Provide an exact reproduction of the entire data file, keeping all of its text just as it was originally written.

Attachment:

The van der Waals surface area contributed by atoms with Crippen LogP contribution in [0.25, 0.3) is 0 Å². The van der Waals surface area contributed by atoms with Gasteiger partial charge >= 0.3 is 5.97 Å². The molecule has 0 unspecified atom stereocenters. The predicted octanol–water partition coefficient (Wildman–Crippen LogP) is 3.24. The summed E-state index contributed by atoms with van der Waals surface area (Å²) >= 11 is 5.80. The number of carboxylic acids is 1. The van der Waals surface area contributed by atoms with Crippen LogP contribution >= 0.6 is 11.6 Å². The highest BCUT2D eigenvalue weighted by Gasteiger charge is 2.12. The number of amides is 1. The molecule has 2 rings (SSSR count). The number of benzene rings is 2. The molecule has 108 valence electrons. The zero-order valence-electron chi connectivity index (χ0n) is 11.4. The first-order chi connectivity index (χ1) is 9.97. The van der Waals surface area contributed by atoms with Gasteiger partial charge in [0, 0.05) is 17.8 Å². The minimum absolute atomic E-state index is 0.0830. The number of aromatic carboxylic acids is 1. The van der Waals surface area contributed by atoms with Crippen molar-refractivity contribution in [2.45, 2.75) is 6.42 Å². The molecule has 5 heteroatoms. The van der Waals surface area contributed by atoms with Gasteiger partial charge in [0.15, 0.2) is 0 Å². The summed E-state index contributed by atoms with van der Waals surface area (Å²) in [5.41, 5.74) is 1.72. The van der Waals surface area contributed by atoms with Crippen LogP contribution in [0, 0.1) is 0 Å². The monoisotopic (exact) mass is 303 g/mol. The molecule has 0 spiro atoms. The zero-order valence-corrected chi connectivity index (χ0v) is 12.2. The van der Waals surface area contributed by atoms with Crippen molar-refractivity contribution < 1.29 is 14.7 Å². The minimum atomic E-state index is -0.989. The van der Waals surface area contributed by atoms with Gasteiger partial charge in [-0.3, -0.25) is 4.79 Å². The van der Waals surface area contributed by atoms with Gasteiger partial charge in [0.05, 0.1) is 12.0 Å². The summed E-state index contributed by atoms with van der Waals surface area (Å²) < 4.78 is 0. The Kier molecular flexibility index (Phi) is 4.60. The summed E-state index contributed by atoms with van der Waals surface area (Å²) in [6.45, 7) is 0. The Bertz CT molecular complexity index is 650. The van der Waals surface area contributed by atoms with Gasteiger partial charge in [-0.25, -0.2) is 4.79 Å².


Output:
The van der Waals surface area contributed by atoms with Crippen LogP contribution in [0.25, 0.3) is 0 Å². The van der Waals surface area contributed by atoms with Gasteiger partial charge >= 0.3 is 5.97 Å². The molecule has 0 unspecified atom stereocenters. The predicted octanol–water partition coefficient (Wildman–Crippen LogP) is 3.24. The summed E-state index contributed by atoms with van der Waals surface area (Å²) >= 11 is 5.80. The number of carboxylic acids is 1. The van der Waals surface area contributed by atoms with Crippen LogP contribution >= 0.6 is 11.6 Å². The highest BCUT2D eigenvalue weighted by Gasteiger charge is 2.12. The number of amides is 1. The molecule has 2 rings (SSSR count). The number of benzene rings is 2. The molecule has 108 valence electrons. The zero-order valence-electron chi connectivity index (χ0n) is 11.4. The first-order chi connectivity index (χ1) is 9.97. The van der Waals surface area contributed by atoms with Gasteiger partial charge in [0, 0.05) is 17.8 Å². The minimum absolute atomic E-state index is 0.0830. The number of aromatic carboxylic acids is 1. The van der Waals surface area contributed by atoms with Crippen molar-refractivity contribution in [2.45, 2.75) is 6.42 Å². The molecule has 5 heteroatoms. The van der Waals surface area contributed by atoms with Gasteiger partial charge in [0.15, 0.2) is 0 Å². The summed E-state index contributed by atoms with van der Waals surface area (Å²) in [5.41, 5.74) is 1.72. The van der Waals surface area contributed by atoms with Crippen LogP contribution in [0, 0.1) is 0 Å². The monoisotopic (exact) mass is 303 g/mol. The molecule has 0 spiro atoms. The zero-order valence-corrected chi connectivity index (χ0v) is 12.2. The van der Waals surface area contributed by atoms with Crippen molar-refractivity contribution < 1.29 is 14.7 Å². The minimum atomic E-state index is -0.989. The van der Waals surface area contributed by atoms with Gasteiger partial charge in [-0.3, -0.25) is 4.79 Å². The van der Waals surface area contributed by atoms with Gasteiger partial charge in [0.05, 0.1) is 12.0 Å². The summed E-state index contributed by atoms with van der Waals surface area (Å²) < 4.78 is 0. The Kier molecular flexibility index (Phi) is 4.60. The summed E-state index contributed by atoms with van der Waals surface area (Å²) in [6.45, 7) is 0. The Bertz CT molecular complexity index is 650. The van der Waals surface area contributed by atoms with Gasteiger partial charge in [-0.25, -0.2) is 4.79 Å².